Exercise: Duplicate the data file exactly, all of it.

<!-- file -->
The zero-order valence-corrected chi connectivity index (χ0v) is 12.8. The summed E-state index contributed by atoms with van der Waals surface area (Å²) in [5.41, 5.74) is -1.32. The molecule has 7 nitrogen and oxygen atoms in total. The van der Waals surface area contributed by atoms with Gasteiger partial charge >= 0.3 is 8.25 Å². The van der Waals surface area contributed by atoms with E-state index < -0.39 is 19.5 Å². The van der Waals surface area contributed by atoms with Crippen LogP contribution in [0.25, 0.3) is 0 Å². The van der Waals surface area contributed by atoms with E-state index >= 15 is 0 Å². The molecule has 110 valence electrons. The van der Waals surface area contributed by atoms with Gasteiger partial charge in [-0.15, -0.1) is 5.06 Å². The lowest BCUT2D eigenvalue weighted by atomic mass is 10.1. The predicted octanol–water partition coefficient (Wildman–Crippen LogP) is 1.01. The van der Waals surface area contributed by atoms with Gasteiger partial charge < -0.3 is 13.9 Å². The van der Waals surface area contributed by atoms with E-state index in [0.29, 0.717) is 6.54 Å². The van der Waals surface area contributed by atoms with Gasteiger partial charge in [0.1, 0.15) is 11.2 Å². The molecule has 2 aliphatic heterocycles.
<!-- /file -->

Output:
The zero-order valence-corrected chi connectivity index (χ0v) is 12.8. The summed E-state index contributed by atoms with van der Waals surface area (Å²) in [5.41, 5.74) is -1.32. The molecule has 7 nitrogen and oxygen atoms in total. The van der Waals surface area contributed by atoms with Gasteiger partial charge >= 0.3 is 8.25 Å². The van der Waals surface area contributed by atoms with E-state index < -0.39 is 19.5 Å². The van der Waals surface area contributed by atoms with Crippen LogP contribution in [0.25, 0.3) is 0 Å². The van der Waals surface area contributed by atoms with E-state index >= 15 is 0 Å². The molecule has 110 valence electrons. The van der Waals surface area contributed by atoms with Gasteiger partial charge in [-0.15, -0.1) is 5.06 Å². The lowest BCUT2D eigenvalue weighted by atomic mass is 10.1. The predicted octanol–water partition coefficient (Wildman–Crippen LogP) is 1.01. The van der Waals surface area contributed by atoms with Gasteiger partial charge < -0.3 is 13.9 Å². The van der Waals surface area contributed by atoms with E-state index in [0.29, 0.717) is 6.54 Å². The van der Waals surface area contributed by atoms with Gasteiger partial charge in [0.1, 0.15) is 11.2 Å². The molecule has 2 aliphatic heterocycles.